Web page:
Early detection of cardiac involvement of desminopathy by cardiovascular magnetic resonance


Cardiology Journal 2022, Vol. 29, No. 3, 529–530

DOI: 10.5603/CJ.2022.0043 Copyright © 2022 Via Medica

ISSN 1897–5593 eISSN 1898018X

Martyna Faber1Teresa Trenkwalder2Federica Montagnese3Heiko Stern4Christian Meierhofer4
1Department of Radiology, German Heart Center Munich, Technical Universitiy of Munich, Germany
2Department of Cardiology, German Heart Center Munich, Technical Universitiy of Munich, Germany
3Department of Myopathology, Friedrich-Baur-Institute, Department of Neurology, LMU Klinikum Munich, Germany
4Department of Congenital Heart Disease and Pediatric Cardiology, German Heart Center Munich, Technical Universitiy of Munich, Germany

Address for correspondence: Martyna Faber, MD, Department of Radiology, German Heart Center Munich, Technical Universitiy of Munich, Lazarettstrasse 36, 80636 Munich, Germany, e-mail:

Received: 25.05.2021 Accepted: 20.07.2021

This article is available in open access under Creative Common Attribution-Non-Commercial-No Derivatives 4.0 International (CC BY-NC-ND 4.0) license, allowing to download articles and share them with others as long as they credit the authors and the publisher, but without permission to change them in any way or use them commercially.

A 42-year-old man presented with loss of muscle strength and aching in the calves. Skeletal muscle biopsy of anterior tibial muscle showed a myofibrillar myopathy with increased endo- and perimysial connective tissue, centralized myonuclei, and intracellular rimmed vacuoles (Fig. 1C, D). Molecular genetic analysis detected classic R350P-desmin gene mutation, causing an autosomal-dominant desminopathy.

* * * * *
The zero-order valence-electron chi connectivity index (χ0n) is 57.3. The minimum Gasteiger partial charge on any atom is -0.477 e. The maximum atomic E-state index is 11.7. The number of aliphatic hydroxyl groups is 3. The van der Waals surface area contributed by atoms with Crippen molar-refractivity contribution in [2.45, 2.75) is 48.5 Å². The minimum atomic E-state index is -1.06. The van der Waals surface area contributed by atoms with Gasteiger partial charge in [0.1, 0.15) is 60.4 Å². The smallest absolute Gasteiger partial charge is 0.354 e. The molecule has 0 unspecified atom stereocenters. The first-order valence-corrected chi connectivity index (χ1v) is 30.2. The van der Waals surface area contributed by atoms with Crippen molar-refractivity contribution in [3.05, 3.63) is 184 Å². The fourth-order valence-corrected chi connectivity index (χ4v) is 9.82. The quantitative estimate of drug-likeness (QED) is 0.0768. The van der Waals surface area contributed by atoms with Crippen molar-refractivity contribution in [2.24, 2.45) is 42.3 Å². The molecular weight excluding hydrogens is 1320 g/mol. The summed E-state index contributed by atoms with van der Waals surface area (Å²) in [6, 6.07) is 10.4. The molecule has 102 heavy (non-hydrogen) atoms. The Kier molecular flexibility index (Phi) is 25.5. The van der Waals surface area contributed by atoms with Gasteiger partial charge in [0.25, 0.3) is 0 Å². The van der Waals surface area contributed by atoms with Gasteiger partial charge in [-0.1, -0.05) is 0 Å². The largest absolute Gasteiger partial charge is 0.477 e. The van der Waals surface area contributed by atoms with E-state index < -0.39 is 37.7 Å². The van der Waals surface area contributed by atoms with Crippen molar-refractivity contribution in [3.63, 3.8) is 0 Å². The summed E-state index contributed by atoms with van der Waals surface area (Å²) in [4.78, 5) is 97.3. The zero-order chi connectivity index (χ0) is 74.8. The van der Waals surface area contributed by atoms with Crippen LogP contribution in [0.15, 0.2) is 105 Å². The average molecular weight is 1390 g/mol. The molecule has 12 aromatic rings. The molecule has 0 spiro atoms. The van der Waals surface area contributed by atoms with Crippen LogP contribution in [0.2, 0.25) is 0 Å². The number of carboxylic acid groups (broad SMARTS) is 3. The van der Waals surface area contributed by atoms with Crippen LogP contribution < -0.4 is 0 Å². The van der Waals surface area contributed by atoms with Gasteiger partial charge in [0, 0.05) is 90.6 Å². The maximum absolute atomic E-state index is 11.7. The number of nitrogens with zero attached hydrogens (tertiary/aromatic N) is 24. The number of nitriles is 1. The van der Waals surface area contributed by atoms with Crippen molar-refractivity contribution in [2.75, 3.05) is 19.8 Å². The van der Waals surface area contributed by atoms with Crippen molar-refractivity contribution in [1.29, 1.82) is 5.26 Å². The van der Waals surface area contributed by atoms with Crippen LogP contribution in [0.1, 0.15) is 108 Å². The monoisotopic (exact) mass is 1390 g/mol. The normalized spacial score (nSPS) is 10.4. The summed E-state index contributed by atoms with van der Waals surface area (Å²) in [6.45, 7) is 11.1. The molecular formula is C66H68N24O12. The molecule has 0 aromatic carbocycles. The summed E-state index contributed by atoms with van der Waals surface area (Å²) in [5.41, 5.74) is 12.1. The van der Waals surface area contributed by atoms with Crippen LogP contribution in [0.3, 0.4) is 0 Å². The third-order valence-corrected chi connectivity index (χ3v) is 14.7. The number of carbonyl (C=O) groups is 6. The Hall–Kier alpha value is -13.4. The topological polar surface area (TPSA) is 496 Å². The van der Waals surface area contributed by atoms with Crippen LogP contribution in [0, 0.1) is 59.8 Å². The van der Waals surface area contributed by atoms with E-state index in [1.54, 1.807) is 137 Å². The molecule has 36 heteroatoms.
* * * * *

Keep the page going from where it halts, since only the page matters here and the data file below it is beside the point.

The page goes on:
Figure 1. Cardiac and skeletal muscle involvement in autosomal-dominant desminopathy. Cardiac magnetic resonance imaging: Extracellular volume map (A); polarmap (B). Skeletal muscle biopsy: hematoxylin and eosin stain (C) and van Gieson stain (D).

Cardiac examinations were performed. Transthoracic echocardiogram was unremarkable with normal biventricular function, electrocardiogram revealed a slightly prolonged PQ-time but no pronounced arrhythmia.

Cardiovascular magnetic resonance showed no late-gadolinium-enhancement. Pre- and postcontrast T1-mapping was performed using modified look-locker-inversion-sequence (MOLLI, Myomaps, Siemens healthineers). T1-relaxation-times were located in the upper normal range with values between 940 and 1000 ms. Extracellular volume fraction (ECV) was calculated by using T1-map pre and post contrast. The patient’s hematocrit was measured on the examination day. ECV-maps (Fig. 1A) and polarmaps (Fig. 1B) were generated to visualize ECV results in left ventricular myocardial segments. ECV ranged between 25.1% and 34.7% (normal up to 29%) in the different cardiac segments, with higher values in the apical myocardium. As these findings are compatible with the myopathological changes of increased deposit of connective tissue in the endo- and perimysium, these are suspicions for early stage of cardiac involvement in desminopathy. Cardiac magnetic resonance proved to be a sensitive diagnostic tool for early cardiac involvement in desminopathy, which have not yet been revealed by other non-invasive methods.

Desminopathies belong to a genetically heterogeneous group of disorders named myofibrillar myopathies, which might be caused by mutations in the desmin gene, but may also affect other adjacent genes.

Conflict of interest: None declared


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